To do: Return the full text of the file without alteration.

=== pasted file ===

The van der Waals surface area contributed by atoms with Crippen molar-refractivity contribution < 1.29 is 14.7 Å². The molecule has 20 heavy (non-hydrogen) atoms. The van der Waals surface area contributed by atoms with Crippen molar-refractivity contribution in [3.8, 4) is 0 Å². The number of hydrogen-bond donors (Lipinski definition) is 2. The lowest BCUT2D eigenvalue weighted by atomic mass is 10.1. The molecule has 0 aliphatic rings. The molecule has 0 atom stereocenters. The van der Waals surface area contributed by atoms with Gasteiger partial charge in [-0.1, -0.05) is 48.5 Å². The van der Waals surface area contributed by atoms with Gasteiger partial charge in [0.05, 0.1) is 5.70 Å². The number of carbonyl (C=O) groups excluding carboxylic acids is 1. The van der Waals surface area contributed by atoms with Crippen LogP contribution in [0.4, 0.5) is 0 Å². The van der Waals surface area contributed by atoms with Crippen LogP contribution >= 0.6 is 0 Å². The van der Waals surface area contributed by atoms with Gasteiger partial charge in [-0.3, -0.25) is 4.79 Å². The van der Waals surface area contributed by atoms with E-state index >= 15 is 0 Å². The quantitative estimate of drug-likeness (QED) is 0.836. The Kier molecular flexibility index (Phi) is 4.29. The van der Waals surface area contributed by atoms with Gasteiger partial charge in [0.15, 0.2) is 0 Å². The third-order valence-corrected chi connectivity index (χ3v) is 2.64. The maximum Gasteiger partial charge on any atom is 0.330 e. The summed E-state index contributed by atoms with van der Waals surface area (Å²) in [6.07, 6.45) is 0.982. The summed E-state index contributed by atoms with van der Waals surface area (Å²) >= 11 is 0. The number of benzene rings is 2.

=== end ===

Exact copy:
The van der Waals surface area contributed by atoms with Crippen molar-refractivity contribution < 1.29 is 14.7 Å². The molecule has 20 heavy (non-hydrogen) atoms. The van der Waals surface area contributed by atoms with Crippen molar-refractivity contribution in [3.8, 4) is 0 Å². The number of hydrogen-bond donors (Lipinski definition) is 2. The lowest BCUT2D eigenvalue weighted by atomic mass is 10.1. The molecule has 0 aliphatic rings. The molecule has 0 atom stereocenters. The van der Waals surface area contributed by atoms with Gasteiger partial charge in [-0.1, -0.05) is 48.5 Å². The van der Waals surface area contributed by atoms with Gasteiger partial charge in [0.05, 0.1) is 5.70 Å². The number of carbonyl (C=O) groups excluding carboxylic acids is 1. The van der Waals surface area contributed by atoms with Crippen LogP contribution in [0.4, 0.5) is 0 Å². The van der Waals surface area contributed by atoms with Crippen LogP contribution >= 0.6 is 0 Å². The van der Waals surface area contributed by atoms with Gasteiger partial charge in [-0.3, -0.25) is 4.79 Å². The van der Waals surface area contributed by atoms with E-state index >= 15 is 0 Å². The quantitative estimate of drug-likeness (QED) is 0.836. The Kier molecular flexibility index (Phi) is 4.29. The van der Waals surface area contributed by atoms with Gasteiger partial charge in [0.15, 0.2) is 0 Å². The third-order valence-corrected chi connectivity index (χ3v) is 2.64. The maximum Gasteiger partial charge on any atom is 0.330 e. The summed E-state index contributed by atoms with van der Waals surface area (Å²) in [6.07, 6.45) is 0.982. The summed E-state index contributed by atoms with van der Waals surface area (Å²) >= 11 is 0. The number of benzene rings is 2.